It is easy to forg
...more
Ana'
Sep 13, 2014 rated it really liked it  ·  review of another edition
[The Grass Harp]

I enjoyed this story very much and I am looking forward to read the other stories as well. Collin Fenwick’s account about his childhood and upbringing from this little town called “River Woods” were just marvelous, special and unexpectedly profound. It was hilarious at times, entertaining, sad, and mysterious. Collin shared how he perceived everyone in the town, the gossip and the definite events occurring in a “tree-house” which will forever change everything.

What I liked the mo
...more
Andy
Nov 18, 2017 rated it really liked it  ·  review of another edition
Love this. Reminded me of Harper Lee
Ape
Jan 09, 2010 rated it really liked it  ·  review of another edition
This is such a old copy - a penguin that originally cost 25p, has a lurid orange back cover and an uninspiring front cover design in black, white orange and green. I'd bought it second hand, and there was a piece of paper, credit card sized, blue with an arabic phrase written on it; used as a bookmark. I have no idea whatsoever as to what the arabic means.

This isn't a long read and I am surprised to see that I have had it sitting and waiting for almost two years! I really enjoyed this book. I've
...more
Amy
Review to come later when I'm feeling more inspired.
Liam Russell
Nov 27, 2017 rated it it was amazing  ·  review of another edition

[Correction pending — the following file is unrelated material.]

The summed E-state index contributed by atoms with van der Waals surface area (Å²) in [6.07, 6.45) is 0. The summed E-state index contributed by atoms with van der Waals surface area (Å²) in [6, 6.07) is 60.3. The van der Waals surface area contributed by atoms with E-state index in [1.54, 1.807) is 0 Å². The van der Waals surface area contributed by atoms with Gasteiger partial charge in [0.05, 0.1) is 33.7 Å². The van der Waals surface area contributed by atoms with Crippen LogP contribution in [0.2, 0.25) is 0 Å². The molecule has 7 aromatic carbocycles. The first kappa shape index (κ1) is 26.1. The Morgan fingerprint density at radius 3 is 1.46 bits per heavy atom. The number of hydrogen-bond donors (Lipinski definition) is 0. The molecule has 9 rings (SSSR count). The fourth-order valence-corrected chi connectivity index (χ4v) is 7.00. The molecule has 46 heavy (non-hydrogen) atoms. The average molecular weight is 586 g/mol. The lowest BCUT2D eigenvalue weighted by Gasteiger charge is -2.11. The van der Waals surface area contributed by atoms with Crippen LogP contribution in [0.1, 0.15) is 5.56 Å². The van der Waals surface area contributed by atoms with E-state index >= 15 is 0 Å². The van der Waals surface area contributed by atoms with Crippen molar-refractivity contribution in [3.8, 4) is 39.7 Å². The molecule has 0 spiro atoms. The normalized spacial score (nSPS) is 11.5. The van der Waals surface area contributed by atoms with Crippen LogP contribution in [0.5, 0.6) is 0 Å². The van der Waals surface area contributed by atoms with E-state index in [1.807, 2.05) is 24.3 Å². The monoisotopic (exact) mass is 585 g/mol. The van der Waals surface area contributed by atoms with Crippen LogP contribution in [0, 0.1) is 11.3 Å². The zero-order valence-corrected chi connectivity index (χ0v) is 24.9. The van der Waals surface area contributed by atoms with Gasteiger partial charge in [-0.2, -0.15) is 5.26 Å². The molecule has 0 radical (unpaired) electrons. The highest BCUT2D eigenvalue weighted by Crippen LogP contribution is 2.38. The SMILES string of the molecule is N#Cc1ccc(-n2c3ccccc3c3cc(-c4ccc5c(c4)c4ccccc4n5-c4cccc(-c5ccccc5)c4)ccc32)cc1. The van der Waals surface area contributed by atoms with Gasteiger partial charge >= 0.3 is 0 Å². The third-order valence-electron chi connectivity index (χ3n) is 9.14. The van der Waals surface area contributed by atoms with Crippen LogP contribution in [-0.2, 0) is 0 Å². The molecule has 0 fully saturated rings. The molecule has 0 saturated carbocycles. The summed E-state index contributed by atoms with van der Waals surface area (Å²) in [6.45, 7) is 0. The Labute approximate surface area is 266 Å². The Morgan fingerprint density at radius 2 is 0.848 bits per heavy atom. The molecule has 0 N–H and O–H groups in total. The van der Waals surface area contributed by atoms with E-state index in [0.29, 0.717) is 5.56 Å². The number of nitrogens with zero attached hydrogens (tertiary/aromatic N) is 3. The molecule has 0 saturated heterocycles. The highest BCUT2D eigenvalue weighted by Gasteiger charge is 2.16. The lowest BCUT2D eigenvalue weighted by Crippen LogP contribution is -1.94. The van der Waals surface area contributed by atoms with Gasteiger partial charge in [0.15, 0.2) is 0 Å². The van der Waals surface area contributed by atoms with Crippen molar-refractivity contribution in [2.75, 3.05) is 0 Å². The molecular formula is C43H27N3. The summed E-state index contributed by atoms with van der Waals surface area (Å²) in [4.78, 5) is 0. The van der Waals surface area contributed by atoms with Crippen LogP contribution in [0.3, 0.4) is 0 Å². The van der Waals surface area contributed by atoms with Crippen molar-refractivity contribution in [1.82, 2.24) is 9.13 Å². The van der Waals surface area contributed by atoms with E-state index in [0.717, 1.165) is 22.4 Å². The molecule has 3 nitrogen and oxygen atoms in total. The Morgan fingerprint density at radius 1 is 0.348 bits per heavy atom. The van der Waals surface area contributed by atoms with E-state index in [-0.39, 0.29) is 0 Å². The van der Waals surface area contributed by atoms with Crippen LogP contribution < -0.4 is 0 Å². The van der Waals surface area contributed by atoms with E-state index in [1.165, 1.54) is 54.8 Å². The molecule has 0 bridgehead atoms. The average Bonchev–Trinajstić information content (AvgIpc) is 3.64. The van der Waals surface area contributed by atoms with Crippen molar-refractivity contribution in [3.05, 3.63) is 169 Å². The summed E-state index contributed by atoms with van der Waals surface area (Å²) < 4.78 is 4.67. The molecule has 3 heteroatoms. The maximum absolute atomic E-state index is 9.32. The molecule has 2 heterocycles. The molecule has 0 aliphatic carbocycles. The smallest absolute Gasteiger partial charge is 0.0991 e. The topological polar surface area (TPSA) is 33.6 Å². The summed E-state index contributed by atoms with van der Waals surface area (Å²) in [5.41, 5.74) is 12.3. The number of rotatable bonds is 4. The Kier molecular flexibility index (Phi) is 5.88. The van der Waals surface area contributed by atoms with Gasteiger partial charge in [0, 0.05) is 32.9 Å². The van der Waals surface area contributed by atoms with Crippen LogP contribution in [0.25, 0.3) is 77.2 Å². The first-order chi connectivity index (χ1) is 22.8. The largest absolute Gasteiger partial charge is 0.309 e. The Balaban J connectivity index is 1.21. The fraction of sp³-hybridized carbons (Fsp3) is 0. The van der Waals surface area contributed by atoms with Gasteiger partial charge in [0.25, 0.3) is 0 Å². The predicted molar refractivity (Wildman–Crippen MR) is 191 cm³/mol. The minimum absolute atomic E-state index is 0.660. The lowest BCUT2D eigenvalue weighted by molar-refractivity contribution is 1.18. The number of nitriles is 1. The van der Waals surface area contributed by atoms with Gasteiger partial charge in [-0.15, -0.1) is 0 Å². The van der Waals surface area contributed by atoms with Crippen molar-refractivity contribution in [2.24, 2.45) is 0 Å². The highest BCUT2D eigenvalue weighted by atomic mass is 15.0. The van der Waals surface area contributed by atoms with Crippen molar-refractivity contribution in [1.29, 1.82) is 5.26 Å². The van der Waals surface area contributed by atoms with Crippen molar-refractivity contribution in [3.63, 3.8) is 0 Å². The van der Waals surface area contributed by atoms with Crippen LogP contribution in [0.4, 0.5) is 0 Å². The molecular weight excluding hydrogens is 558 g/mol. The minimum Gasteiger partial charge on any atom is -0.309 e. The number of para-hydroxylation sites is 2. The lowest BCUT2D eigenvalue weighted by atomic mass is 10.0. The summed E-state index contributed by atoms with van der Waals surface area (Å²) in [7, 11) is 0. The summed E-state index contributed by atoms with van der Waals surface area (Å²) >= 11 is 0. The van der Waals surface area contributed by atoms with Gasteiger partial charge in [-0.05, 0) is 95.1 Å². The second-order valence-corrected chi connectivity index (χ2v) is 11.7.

The Grass Harp is a beautiful, poetic, heartwarming and at moments heart-wrenching story with touches of unforgettable humor. This meaningful tale is one of my Truman Capote favorites. You’re sure to laugh ... as well as wipe away a tender tear.
Nicholas Trandahl
There is something so magical and so full of charm within the early works of Truman Capote. The ripened urban specifics of Answered Prayers and In Cold Blood, and to a lesser extent Breakfast at Tiffany's, pale somewhat in comparison to Other Voices, Other Rooms, Summer Crossing, many of Truman's early short fiction, and ... The Grass Harp. The Grass Harp, after this first reading, is certainly my favorite story of Truman Capote's. It was full of that charm and magic and hearkened back to the po ...more
Irene Ziegler
Sep 23, 2010 rated it liked it  ·  review of another edition
Shelves: classic
I discovered Truman Capote with In Cold Blood. Then I gobbled up everything else I could find in the library. This is the book that first brought him fame, and introduced me to southern fiction. While he didn't "invent a genre" here, as he did with In Cold Blood, his voice was diaphanous and faintly perfumed, like Tennessee Williams in the pre-cocktail morning. In fact, I think Capote and Williams created that iconic atmosphere of humid sadness in a rocking chair, and the young misfit in a faded ...more
Jennifer
Jan 31, 2009 rated it it was amazing  ·  review of another edition